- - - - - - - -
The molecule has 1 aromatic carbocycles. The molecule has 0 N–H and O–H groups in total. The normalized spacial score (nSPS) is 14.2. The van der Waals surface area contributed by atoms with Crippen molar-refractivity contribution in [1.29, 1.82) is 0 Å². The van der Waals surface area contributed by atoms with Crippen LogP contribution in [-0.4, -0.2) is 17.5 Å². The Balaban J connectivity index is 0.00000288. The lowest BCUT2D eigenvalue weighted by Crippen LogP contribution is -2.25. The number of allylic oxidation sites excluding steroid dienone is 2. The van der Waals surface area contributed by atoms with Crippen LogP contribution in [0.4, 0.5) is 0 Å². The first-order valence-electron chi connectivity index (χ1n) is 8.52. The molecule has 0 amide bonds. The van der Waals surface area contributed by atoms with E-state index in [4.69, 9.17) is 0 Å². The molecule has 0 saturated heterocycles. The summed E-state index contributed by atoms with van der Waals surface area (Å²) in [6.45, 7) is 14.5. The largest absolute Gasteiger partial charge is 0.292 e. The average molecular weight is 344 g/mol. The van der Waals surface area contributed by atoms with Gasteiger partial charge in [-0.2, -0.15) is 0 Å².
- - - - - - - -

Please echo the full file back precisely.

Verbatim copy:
The molecule has 1 aromatic carbocycles. The molecule has 0 N–H and O–H groups in total. The normalized spacial score (nSPS) is 14.2. The van der Waals surface area contributed by atoms with Crippen molar-refractivity contribution in [1.29, 1.82) is 0 Å². The van der Waals surface area contributed by atoms with Crippen LogP contribution in [-0.4, -0.2) is 17.5 Å². The Balaban J connectivity index is 0.00000288. The lowest BCUT2D eigenvalue weighted by Crippen LogP contribution is -2.25. The number of allylic oxidation sites excluding steroid dienone is 2. The van der Waals surface area contributed by atoms with Crippen LogP contribution in [0.4, 0.5) is 0 Å². The first-order valence-electron chi connectivity index (χ1n) is 8.52. The molecule has 0 amide bonds. The van der Waals surface area contributed by atoms with E-state index in [4.69, 9.17) is 0 Å². The molecule has 0 saturated heterocycles. The summed E-state index contributed by atoms with van der Waals surface area (Å²) in [6.45, 7) is 14.5. The largest absolute Gasteiger partial charge is 0.292 e. The average molecular weight is 344 g/mol. The van der Waals surface area contributed by atoms with Gasteiger partial charge in [-0.2, -0.15) is 0 Å².